There may be another explanation for the success of new far-left candidates who are less friendly to the pro-Israel community. According to Loeser, they are running in one of the few lanes open for new candidates. “You can’t challenge Eliot Engel or Nita Lowey from the right,” Loeser told JI. “You have to run a more progressive campaign against them.” 

If Engel had chosen to retire at the end of his term, as Lowey did, the 16th district “could have had a progressive, interesting, magnetic candidate who was not necessarily allied with people who are more skeptical of Israel,” Loeser added. Though Bowman does not support the BDS movement, he still worked with advocates who did because “the left lane was the only way you could see him win like this.”

But Loeser also noted that this does need to be the status quo. “There is a path for a magnetic, charismatic, smart, accomplished, impressive politician to run not purely from the left,” he said. “The problem is there’s just not been a lot of opportunities to prove the case yet.”

Ritchie Torres, who won his primary in the South Bronx while pulling in more than $1.7 million — the most of any candidate in the race — is one example of a progressive candidate who is proudly pro-Israel.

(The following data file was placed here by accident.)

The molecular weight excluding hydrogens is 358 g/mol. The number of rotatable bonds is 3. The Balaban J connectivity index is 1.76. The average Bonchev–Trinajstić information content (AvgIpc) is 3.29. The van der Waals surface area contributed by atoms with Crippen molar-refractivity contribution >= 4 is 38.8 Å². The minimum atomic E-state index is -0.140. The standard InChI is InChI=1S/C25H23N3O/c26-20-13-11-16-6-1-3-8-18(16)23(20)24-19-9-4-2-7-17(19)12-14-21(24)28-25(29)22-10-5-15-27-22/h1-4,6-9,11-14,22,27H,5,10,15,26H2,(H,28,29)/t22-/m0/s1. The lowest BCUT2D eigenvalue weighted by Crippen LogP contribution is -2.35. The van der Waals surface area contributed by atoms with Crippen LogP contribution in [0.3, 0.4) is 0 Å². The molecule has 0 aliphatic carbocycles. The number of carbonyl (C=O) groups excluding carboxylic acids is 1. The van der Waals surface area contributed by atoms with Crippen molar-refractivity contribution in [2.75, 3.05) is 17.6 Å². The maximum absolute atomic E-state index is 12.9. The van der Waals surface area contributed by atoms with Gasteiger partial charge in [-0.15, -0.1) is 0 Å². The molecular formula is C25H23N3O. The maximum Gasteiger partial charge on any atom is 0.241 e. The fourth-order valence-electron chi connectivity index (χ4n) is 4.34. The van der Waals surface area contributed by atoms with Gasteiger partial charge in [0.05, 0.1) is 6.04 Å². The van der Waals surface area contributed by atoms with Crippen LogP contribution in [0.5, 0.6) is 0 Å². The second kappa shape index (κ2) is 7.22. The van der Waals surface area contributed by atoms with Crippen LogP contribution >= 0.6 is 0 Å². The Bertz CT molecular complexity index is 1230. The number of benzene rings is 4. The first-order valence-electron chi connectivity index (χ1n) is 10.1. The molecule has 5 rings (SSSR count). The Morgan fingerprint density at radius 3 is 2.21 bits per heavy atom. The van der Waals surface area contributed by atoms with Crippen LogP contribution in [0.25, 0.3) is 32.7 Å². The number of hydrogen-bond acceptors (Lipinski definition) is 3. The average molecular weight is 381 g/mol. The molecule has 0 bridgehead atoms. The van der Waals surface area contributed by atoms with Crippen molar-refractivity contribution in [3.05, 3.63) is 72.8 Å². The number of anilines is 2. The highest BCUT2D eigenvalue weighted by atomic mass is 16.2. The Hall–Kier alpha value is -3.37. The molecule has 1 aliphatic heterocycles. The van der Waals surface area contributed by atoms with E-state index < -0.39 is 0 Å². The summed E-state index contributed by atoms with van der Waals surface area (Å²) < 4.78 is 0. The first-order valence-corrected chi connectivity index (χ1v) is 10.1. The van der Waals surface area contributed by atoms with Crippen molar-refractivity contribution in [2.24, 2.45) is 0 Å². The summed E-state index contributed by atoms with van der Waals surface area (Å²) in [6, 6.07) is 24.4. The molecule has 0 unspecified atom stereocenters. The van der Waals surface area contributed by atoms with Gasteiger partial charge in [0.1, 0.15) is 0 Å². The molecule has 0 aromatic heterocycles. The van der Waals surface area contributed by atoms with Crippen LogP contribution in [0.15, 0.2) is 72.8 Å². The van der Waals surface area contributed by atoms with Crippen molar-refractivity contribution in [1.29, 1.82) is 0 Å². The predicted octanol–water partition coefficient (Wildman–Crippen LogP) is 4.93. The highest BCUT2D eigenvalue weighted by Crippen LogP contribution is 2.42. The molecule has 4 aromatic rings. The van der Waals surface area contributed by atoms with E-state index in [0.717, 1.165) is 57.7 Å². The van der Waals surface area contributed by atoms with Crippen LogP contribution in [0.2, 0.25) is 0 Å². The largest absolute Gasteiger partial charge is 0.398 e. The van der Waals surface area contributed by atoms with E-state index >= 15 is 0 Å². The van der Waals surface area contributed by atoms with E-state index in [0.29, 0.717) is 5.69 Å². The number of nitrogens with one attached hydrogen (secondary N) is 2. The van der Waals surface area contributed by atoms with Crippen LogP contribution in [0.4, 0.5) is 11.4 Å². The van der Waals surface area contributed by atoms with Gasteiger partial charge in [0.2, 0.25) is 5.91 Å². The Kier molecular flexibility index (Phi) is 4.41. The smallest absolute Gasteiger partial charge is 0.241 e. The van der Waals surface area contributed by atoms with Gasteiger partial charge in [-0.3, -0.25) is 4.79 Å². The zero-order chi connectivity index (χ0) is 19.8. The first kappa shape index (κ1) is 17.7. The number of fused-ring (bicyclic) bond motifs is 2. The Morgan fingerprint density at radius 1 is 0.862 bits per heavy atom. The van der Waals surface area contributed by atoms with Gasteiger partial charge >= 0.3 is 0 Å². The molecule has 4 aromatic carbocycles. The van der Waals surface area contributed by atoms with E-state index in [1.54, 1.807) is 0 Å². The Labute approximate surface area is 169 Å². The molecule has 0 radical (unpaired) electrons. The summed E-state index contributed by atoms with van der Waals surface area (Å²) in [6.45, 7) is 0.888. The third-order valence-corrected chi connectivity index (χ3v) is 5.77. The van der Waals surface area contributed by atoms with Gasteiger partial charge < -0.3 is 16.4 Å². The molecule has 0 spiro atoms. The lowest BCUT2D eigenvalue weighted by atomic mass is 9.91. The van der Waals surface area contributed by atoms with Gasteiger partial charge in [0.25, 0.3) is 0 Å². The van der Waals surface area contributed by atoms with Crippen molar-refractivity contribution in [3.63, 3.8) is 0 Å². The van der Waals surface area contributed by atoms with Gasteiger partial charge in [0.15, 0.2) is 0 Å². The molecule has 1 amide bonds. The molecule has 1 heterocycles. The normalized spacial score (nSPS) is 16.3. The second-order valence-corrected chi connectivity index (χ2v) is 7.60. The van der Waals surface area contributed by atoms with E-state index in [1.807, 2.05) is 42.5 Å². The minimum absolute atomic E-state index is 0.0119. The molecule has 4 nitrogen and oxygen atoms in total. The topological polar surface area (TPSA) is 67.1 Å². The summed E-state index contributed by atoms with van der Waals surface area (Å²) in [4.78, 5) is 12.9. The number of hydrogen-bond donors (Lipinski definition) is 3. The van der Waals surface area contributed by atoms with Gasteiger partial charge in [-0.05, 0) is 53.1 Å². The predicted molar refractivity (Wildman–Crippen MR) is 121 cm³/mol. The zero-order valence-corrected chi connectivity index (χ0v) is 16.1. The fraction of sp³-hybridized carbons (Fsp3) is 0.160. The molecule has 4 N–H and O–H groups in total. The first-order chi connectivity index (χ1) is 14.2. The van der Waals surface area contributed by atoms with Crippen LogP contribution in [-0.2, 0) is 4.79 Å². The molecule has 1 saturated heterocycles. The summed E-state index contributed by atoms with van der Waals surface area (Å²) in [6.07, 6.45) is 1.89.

Martin Peretz, the longtime editor in chief of The New Republic and a Democratic donor who supports pro-Israel causes, gave $1,500 to Torres’s campaign and helped raise money on the candidate’s behalf. “He really is our guy,” said Peretz, who believes that political donations helped Torres emerge victorious. “The money did make a difference.”

But even without the money he raised, Torres, a gay, Afro-Latino city councilman with a compelling personal story, was in a solid position to endear himself to voters in the district.

And in the end, you can’t slap a price tag on that. 

“The candidate still really matters,” said Trippi. “Somebody with less money but a more powerful message can beat a weak message with millions and millions of dollars.”